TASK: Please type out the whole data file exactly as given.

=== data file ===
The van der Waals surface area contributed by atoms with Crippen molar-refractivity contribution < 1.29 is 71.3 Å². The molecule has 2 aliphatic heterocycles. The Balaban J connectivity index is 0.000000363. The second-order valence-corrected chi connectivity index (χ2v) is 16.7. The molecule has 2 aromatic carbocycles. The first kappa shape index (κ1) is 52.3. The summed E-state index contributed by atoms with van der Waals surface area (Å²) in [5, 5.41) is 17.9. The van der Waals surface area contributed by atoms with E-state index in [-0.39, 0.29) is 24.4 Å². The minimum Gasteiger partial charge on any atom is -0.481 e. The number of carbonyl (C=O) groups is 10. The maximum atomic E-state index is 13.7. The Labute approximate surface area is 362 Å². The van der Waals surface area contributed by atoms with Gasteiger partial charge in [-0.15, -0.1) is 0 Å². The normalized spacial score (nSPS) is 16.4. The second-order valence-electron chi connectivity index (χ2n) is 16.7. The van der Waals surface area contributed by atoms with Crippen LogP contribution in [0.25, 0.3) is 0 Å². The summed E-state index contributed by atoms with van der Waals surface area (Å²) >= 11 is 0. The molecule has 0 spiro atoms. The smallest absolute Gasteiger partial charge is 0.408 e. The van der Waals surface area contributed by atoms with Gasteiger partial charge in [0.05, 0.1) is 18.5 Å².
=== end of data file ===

The van der Waals surface area contributed by atoms with Crippen molar-refractivity contribution < 1.29 is 71.3 Å². The molecule has 2 aliphatic heterocycles. The Balaban J connectivity index is 0.000000363. The second-order valence-corrected chi connectivity index (χ2v) is 16.7. The molecule has 2 aromatic carbocycles. The first kappa shape index (κ1) is 52.3. The summed E-state index contributed by atoms with van der Waals surface area (Å²) in [5, 5.41) is 17.9. The van der Waals surface area contributed by atoms with E-state index in [-0.39, 0.29) is 24.4 Å². The minimum Gasteiger partial charge on any atom is -0.481 e. The number of carbonyl (C=O) groups is 10. The maximum atomic E-state index is 13.7. The Labute approximate surface area is 362 Å². The van der Waals surface area contributed by atoms with Gasteiger partial charge in [-0.15, -0.1) is 0 Å². The normalized spacial score (nSPS) is 16.4. The second-order valence-electron chi connectivity index (χ2n) is 16.7. The van der Waals surface area contributed by atoms with Crippen LogP contribution in [0.25, 0.3) is 0 Å². The summed E-state index contributed by atoms with van der Waals surface area (Å²) >= 11 is 0. The molecule has 0 spiro atoms. The smallest absolute Gasteiger partial charge is 0.408 e. The van der Waals surface area contributed by atoms with Gasteiger partial charge in [0.05, 0.1) is 18.5 Å².